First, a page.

A century ago, the home telephone quite literally altered the way that people communicated with one another. The ability to instantly touch a few numbers and get connected with someone hundreds or thousands of miles away was an absolute game-changer. The narrative around the home telephone has changed dramatically in the last five to 10 years with the proliferation of smartphones, but the in-home telecommunications device is still hanging in there—just under 50 percent of homes still have a landline, according to a 2017 report. But SGW Global, through its licensing deal with Motorola, has a plan to bring the home phone back into the conversation.
At IFA 2018, the company will show off a brand new Motorola wireless home phone that ships with one-touch access to the Amazon Alexa voice assistant service. The new home phone (which sounds like an oxymoron in 2018) will come with a dedicated Alexa button right on it that gives the user easy access to Amazon's skillful digital assistant. And there appears to be no limit to what Alexa will be able to do through the new Motorola home phone.
According to a brief statement emailed to Dealerscope, SGW Global explained that users will be able to perform basic functions like asking Alexa to make a phone call, to making Alexa to Alexa calls by asking her to call "Rob's Echo" for example. Additionally, you'll be able to control your other Alexa-enabled smart home products, add items to your shopping list, call for a cab, and more. Pretty much ever 'Works with Alexa' skill will be at the user's disposal through the wireless home phone.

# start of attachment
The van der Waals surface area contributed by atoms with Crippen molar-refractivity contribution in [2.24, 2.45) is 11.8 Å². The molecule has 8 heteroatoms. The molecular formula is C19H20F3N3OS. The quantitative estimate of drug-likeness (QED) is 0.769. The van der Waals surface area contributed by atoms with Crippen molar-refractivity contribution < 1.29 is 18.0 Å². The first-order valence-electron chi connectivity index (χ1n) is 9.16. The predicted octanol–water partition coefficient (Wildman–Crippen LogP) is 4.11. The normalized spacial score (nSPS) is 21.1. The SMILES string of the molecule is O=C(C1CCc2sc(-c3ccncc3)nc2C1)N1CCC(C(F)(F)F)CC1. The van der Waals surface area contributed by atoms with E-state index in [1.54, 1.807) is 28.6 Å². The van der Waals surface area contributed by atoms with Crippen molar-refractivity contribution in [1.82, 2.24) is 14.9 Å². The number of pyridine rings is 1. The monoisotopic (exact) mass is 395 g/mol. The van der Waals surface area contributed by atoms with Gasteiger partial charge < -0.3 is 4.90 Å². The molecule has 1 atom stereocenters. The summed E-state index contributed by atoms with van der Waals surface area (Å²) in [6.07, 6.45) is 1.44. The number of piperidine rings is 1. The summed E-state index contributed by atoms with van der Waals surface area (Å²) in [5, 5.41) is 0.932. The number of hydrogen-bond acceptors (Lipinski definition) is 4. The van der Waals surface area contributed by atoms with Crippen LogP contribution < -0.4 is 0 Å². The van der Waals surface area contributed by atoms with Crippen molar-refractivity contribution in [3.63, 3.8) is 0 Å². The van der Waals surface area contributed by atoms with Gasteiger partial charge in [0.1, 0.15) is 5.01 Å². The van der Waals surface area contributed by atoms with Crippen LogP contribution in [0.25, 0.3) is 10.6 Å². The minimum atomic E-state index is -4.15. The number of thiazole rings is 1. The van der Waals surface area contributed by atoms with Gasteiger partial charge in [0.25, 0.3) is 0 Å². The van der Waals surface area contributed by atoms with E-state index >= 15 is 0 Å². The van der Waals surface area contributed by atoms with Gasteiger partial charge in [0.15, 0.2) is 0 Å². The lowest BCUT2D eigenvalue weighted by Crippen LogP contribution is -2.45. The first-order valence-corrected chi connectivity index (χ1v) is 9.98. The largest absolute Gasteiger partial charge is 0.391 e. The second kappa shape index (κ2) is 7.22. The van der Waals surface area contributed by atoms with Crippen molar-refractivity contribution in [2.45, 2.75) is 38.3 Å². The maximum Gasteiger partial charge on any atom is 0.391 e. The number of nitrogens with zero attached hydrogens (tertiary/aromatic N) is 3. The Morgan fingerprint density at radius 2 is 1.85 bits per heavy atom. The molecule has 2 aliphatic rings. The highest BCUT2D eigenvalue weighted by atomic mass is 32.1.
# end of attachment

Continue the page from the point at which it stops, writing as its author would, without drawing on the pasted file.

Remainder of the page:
The idea of bringing Alexa to the home phone seems almost logical at this point, but at the same time it's also a unique move. A consumer may not want to place an Echo speaker in every room in their home because, if anything else, they may just not want to own that many speakers. By putting Alexa in a home phone, they're able to extend their access to the service through a product that does typically reside in multiple rooms. So now, while you've got an Echo in the kitchen, you can still access Alexa in the bedroom, living room, and your office. And the Alexa-to-Alexa communication is a unique wrinkle that essentially gives the user a home intercom system.
On the flip side of this, adding Alexa to the home phone feels like a last ditch effort to create excitement around a product category that has been on the decline for years. Because we're already carrying around (and paying for) a phone that we keep within arms reach all of the time, having a home phone almost feels redundant in this day and age. This kind of announcement and product launch comes off as a half-baked attempt to get a younger consumer to look towards the home phone market. Whether they actually do, we'll just have to wait and see.